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I'm not sure I have a full understanding of JWT when it comes to the signature. The signature, as I get it, validates to the server that the header/payload that was transfer from the client is legit.

So if I get it right it goes (almost) like this:

Say I'm Allison and I just logged in a server and was successfully authenticated. The server will generate a token (JWT) for which I'm going to use to communicate with the server.

It 'tells' me: use this KEY (example: SERVER_PW_0001) to hash your payload + header and that would be the signature and when I (the server) get your encoded token I will know it is from you because I'll use our secret shared key to hash the payload + header and I expect to get the same signature of yours.

So I'm asking:

  1. After authentication, how does the server transfer the key to the client so only the client can read it?

  2. when the server shares a secret key with a client is it for each unique client?

  3. What is the payload for? if it is exposed out in the open (base64) what info is important to transfer from the client to the server and reverse in the payload/header?

  4. say there's another server (server2) where the client wants to communicate with but without authentication (because it was authenticated already with server1) - how does server2 get the shared_key from server1 [1]: https://jwt.io/

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It 'tells' me: use this KEY (example: SERVER_PW_0001) to hash your payload + header and that would be the signature and when I (the server) get your encoded token I will know it is from you because I'll use our secret shared key to hash the payload + header and I expect to get the same signature of yours.

A JWT is not used as a way to share a secret key, it's rather an 'entrance ticket' that has all your attributes, with a cryptographically secure signature. You send this ticket as a header along with your HTTPS request and the server will a) validate the ticket and b) extract your attributes therefrom (identity, permissions etc.).

So I think you're mixing stuff a little bit. TLS protects the connection (key exchange during the handshake, data encryption etc.), while JWT serves as a way to maintain client identity between individual HTTPS requests in a way that the server can trust.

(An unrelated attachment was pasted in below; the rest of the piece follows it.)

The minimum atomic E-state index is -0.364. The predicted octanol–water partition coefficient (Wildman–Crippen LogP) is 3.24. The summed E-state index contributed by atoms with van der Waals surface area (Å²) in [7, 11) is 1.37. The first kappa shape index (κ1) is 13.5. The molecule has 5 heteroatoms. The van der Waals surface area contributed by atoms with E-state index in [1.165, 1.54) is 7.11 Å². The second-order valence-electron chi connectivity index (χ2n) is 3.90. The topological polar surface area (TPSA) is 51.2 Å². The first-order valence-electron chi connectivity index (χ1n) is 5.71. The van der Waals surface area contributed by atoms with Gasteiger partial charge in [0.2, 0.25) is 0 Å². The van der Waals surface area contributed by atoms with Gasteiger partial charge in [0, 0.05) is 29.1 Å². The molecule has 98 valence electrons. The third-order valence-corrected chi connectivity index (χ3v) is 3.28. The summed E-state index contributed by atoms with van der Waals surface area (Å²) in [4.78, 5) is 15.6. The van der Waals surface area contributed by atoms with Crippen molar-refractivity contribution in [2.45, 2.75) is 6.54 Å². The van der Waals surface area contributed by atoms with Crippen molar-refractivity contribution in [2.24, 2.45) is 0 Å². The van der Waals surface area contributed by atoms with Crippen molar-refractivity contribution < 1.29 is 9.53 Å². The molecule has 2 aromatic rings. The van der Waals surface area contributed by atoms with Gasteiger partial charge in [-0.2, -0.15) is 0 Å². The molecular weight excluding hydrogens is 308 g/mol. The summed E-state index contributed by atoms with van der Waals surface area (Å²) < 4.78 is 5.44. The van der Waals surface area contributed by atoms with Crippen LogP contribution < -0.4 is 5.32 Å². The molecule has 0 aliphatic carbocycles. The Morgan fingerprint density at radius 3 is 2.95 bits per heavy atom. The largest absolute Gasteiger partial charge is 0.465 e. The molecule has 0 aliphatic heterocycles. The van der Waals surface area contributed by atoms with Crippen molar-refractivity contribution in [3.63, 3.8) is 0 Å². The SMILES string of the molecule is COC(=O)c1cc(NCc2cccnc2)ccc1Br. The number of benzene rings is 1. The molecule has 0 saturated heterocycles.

As for your questions:

  1. JWT tokens shall be transmitted over TLS, such that nobody else can read it (and impersonate the user). So for a secure JWT token usage, HTTPS is a prerequisite.
  2. Not really relevant here. JWT tokens are basically a collection of attributes (say email, userid, permissions) signed by the server (either symmetrically, or asymetrically). No secret key exchange happening here.
  3. The server can use JWT's payload to determine who the caller is and what they can do. It's the only way to tell individual users/requests apart from the server's perspective.
  4. JWT tokens also support asymmetric signatures, such that server A can sign a JWT token, server B can choose to trust server A's public keys and therefore validate JWT tokens issued by server A.

To sum up, a client sends a HTTPS request with a header saying something like Authentication: Bearer myJwtToken The server takes this header, unwraps the JWT token, determines who the caller is and whether the request shall pass through, and only then acts on the actual request content.

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  • $\begingroup$ To emphasize, JWTs aren't meant to be understood by the client. They just get them and send them back as their authentication. $\endgroup$
    – bmm6o
    Commented Jan 30, 2023 at 16:55

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